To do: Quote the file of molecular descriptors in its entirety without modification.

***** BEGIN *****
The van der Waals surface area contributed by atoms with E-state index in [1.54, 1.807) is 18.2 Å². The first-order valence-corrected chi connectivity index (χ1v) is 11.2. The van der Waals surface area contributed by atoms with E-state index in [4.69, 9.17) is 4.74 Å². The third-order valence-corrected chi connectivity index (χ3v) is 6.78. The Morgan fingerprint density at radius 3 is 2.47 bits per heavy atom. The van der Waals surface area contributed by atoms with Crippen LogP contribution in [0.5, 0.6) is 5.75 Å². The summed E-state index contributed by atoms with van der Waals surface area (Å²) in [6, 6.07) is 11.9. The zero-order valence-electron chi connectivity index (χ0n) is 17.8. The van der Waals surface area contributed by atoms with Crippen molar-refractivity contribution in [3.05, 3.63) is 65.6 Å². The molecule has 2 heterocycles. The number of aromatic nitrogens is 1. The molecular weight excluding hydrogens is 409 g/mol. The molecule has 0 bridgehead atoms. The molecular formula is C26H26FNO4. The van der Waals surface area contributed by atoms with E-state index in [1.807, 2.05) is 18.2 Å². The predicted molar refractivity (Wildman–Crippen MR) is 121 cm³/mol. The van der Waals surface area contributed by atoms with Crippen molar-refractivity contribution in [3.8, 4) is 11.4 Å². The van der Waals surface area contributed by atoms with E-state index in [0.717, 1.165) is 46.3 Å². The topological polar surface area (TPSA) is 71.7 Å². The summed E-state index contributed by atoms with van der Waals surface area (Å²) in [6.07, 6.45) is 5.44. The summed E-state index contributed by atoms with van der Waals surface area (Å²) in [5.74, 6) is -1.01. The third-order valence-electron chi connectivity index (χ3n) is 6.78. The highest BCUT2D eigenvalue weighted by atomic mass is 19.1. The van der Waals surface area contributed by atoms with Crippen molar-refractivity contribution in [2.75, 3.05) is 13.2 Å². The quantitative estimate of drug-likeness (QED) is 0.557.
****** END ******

The van der Waals surface area contributed by atoms with E-state index in [1.54, 1.807) is 18.2 Å². The first-order valence-corrected chi connectivity index (χ1v) is 11.2. The van der Waals surface area contributed by atoms with E-state index in [4.69, 9.17) is 4.74 Å². The third-order valence-corrected chi connectivity index (χ3v) is 6.78. The Morgan fingerprint density at radius 3 is 2.47 bits per heavy atom. The van der Waals surface area contributed by atoms with Crippen LogP contribution in [0.5, 0.6) is 5.75 Å². The summed E-state index contributed by atoms with van der Waals surface area (Å²) in [6, 6.07) is 11.9. The zero-order valence-electron chi connectivity index (χ0n) is 17.8. The van der Waals surface area contributed by atoms with Crippen molar-refractivity contribution in [3.05, 3.63) is 65.6 Å². The molecule has 2 heterocycles. The number of aromatic nitrogens is 1. The molecular weight excluding hydrogens is 409 g/mol. The molecule has 0 bridgehead atoms. The molecular formula is C26H26FNO4. The van der Waals surface area contributed by atoms with E-state index in [1.807, 2.05) is 18.2 Å². The predicted molar refractivity (Wildman–Crippen MR) is 121 cm³/mol. The van der Waals surface area contributed by atoms with Crippen molar-refractivity contribution in [3.8, 4) is 11.4 Å². The van der Waals surface area contributed by atoms with E-state index in [0.717, 1.165) is 46.3 Å². The topological polar surface area (TPSA) is 71.7 Å². The summed E-state index contributed by atoms with van der Waals surface area (Å²) in [6.07, 6.45) is 5.44. The summed E-state index contributed by atoms with van der Waals surface area (Å²) in [5.74, 6) is -1.01. The third-order valence-electron chi connectivity index (χ3n) is 6.78. The highest BCUT2D eigenvalue weighted by atomic mass is 19.1. The van der Waals surface area contributed by atoms with Crippen molar-refractivity contribution in [2.75, 3.05) is 13.2 Å². The quantitative estimate of drug-likeness (QED) is 0.557.